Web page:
the headboard

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Earlier this year we made our master bedroom headboard using one hundred and fifty year old wood reclaimed from the barn and two antique posts that we had found at an antique shop.
The story of the making of the headboard is here.







I then stained the entire headboard with Minwax Wood Finish in Special Walnut.  I applied several coats to get it to the color and depth that I was looking for.  In the next step Dan applied Briwax paste wax in Dark Brown which you can see applied on the right side of the headboard in this photo.  Isn't it amazing the difference the wax makes-  without it the headboard was rather dry, dull and flat looking, and had no life to it.  The wax really brings out the character of the antique wood.





Three-quarters of the headboard waxed! 
Dan's wax technique was discovered on a trip to France where he covertly (they would wax in the back of their space, not out in public) observed antique dealers waxing furniture.  We had long admired the gorgeous furniture we found there, and couldn't figure out how they got the furniture's waxed finish to look so amazing.  We knew there had to be a secret, and there was....the secret:  heat.  They were heating their paste wax to almost liquid, then applying it with a brush (a real bristle brush, not foam;  we use the throw-away kind), letting it dry (5 to 10 minutes) then wiping it down with steel wool (xxxx) and then buffing to a shine with a terry cloth towel.  Beautiful!
In Texas, all we had to do is set the paste in the sun for a few minutes!  The technique requires a lot of trial and error to get it down correctly, but once you do, it produces amazing results.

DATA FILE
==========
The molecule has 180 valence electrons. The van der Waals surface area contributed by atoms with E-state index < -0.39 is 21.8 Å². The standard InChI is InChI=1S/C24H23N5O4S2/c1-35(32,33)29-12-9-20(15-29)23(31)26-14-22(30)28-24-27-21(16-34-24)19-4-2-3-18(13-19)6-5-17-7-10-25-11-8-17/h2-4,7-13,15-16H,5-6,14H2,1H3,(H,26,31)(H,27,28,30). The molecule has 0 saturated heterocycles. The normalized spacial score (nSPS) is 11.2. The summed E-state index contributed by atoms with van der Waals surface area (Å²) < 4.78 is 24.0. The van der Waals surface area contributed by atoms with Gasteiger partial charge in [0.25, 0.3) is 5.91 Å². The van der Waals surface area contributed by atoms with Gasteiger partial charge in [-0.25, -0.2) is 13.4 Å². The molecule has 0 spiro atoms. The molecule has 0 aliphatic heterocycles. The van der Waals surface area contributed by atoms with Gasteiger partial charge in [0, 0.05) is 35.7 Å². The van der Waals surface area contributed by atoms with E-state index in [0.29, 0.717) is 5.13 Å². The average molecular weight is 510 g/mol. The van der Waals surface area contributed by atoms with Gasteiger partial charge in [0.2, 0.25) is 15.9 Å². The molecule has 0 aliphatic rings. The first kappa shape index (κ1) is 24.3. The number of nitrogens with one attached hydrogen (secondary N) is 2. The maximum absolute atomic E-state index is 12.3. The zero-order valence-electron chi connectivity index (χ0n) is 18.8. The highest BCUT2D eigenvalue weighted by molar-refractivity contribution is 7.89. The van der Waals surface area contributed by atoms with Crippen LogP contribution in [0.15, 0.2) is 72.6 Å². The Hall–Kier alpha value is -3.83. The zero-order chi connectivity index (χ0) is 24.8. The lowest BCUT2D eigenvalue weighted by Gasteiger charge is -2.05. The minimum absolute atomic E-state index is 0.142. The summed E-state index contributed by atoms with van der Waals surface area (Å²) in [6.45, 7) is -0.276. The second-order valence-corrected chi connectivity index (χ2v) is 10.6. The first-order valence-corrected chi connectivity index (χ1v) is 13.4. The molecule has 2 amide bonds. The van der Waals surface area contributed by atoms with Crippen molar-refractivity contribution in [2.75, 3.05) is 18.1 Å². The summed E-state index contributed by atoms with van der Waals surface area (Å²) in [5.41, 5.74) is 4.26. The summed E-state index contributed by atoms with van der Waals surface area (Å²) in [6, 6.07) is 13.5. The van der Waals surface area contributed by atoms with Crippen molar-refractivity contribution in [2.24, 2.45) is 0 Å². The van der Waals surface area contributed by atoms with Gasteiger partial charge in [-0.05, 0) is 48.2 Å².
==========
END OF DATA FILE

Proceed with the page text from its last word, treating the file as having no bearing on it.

(note:  paste wax is highly flammable so if you attempt, please use great caution) 




In this photo angle you can really see the difference the wax makes on the wood.  The posts were also given a coat of stain (to blend them with the barn wood) and waxed.  The headboard is extremely heavy, weighing close to 200 lbs-  it took two young, strong workers to carry it.  Gratuity was given as carrying a headboard up a flight of stairs was not  in their job descriptions;)



so, without further adieu....



the headboard

The coverlet is Nicole Miller (discontinued) .  The bedskirt is a natural linen and was custom.  I love the juxtaposition of the slight sheen of the champagne-colored coverlet to the rough natural linen.  The small  blue/green custom pillow in front is velvet.  The large pillow behind it is made from an antique rug (pillow found at the Scott Show in Atlanta.)  Pair of shams matching the coverlet.  The back pair of shams is a gorgeous fabric that I used on the reverse.  I initially brought the fabric swatch home because the colors worked in the room, and then noticed how gorgeous the reverse side of the fabric was.  It is almost like a muted antique paisley throw (sans the red tones;) You can not do this with all fabrics, but it worked with this one.  Twenty one years ago, for some chairs in our first house I used this same technique on some damask fabric.  It was too shiny for my taste, but I loved the design, texture and color of the fabric.... on the reverse side, which looked like a patterned linen.  I still have and use those chairs today! I remember getting a lecture from my upholsterer back then about why it was a bad idea, but I was sure it would work well.   Had I gone with the trend of shiny damask they would have been dated years ago. 
The story about the pair of matching antique side tables is here.


the rest of the room is next!